• How might my reactions be contributing to the behavior?
  • Am I well rested, fed, relaxed and fully able to work with my child without letting my own concerns, issues, worries, or problems be a factor?
  • Are my reactions based on my own experiences as a child?

We realize that these can be some pretty deep questions.  Our jobs as parents are hard enough and there’s no need to be judgmental, especially of ourselves, but reflection can be helpful.  We also know that it’s not always possible to deal with a child’s behavior while being completely stress-free, well-rested, etc., but it can be helpful to recognize when we might be playing a role in what is going on.

The Child

Sometimes there really is something going on within the child that needs to be addressed, and it can be a simpler explanation than we might expect!  Some possibilities to consider:

  • Is the child getting enough sleep?
  • Is the child hungry?
  • Is the child getting sick (coming down with a cold or the like)?
  • Is the child entering a growth spurt or new developmental phase?
  • Has there been a recent change in the child’s routine?
  • Are there changes occurring in the family?

Sometimes a child might be upset about one area of their life and behaviors manifest in a completely different way.  For example, an eight-year-old may be facing friendship challenges at school.  Instead of talking about the problem, they may unintentionally take their frustration out on the parents.  This is a common occurrence when a child has not fully understood why they’re upset, are unable to articulate the issue, and yet feel safe to be themselves fully at home.  Of course, we must set expectations that our children are to be kind but having this insight may help get to the root of many issues.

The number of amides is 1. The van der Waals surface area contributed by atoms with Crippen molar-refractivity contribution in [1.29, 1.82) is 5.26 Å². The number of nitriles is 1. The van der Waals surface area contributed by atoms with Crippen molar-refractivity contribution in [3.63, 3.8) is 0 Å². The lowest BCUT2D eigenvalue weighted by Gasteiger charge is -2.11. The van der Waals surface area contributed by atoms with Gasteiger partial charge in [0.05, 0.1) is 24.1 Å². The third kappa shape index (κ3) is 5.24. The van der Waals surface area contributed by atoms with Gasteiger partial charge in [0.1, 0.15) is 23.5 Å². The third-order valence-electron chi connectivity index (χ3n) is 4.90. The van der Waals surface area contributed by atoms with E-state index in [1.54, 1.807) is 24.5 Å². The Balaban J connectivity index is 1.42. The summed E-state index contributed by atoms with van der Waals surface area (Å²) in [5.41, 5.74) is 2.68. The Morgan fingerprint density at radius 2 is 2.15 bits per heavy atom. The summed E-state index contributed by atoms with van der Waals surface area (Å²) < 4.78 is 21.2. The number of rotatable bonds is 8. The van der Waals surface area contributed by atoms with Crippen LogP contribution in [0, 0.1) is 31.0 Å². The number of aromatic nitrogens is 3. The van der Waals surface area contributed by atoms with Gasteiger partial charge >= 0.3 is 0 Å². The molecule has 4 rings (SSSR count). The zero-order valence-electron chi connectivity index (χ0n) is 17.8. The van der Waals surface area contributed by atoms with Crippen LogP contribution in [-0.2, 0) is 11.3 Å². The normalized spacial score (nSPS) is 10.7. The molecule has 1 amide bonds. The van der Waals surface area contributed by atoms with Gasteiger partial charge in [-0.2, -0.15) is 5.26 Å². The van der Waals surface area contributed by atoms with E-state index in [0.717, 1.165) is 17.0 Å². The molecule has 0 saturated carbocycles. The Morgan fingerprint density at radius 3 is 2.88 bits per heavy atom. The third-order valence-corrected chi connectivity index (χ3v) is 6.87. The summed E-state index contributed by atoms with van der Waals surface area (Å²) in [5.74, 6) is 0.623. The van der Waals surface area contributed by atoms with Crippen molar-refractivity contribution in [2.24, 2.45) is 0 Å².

Regularly talking to our children, especially as they get older, can be very helpful in helping them navigate through the common (yet sometimes painful) experiences of growing up.  Many families find that bedtime tends to be when their children speak freely about what’s bothering them.  Even as your child gets older, set aside time in the evening to be together.  This can be time together reading, cuddling, or talking about the day.

Final Thoughts

Two last bits of advice that are perhaps the most important: do not expect perfection and having parents who share your values who you can talk to can be helpful. We know our children aren’t perfect, and neither are we.  Children will push boundaries and make mistakes—lots of them—and as parents we won’t always know the best way to handle things or have all the answers. Having other like-minded parents that you can vent to and celebrate with is so helpful.  Whether you meet up for coffee, chat on the phone, trade tips on Facebook, or sit on the sidelines together at soccer games, remember to reach out to others.  We’re all in this together.

As we navigate the ups and downs of parenting, let’s remember to approach challenging behaviors with patience, empathy, and a willingness to learn. By focusing on the environment, ourselves, and the child, we can create a supportive and nurturing atmosphere where our children—and us as parents—can thrive. Together, let’s embrace the Montessori approach to parenting and cultivate a harmonious relationship with our children.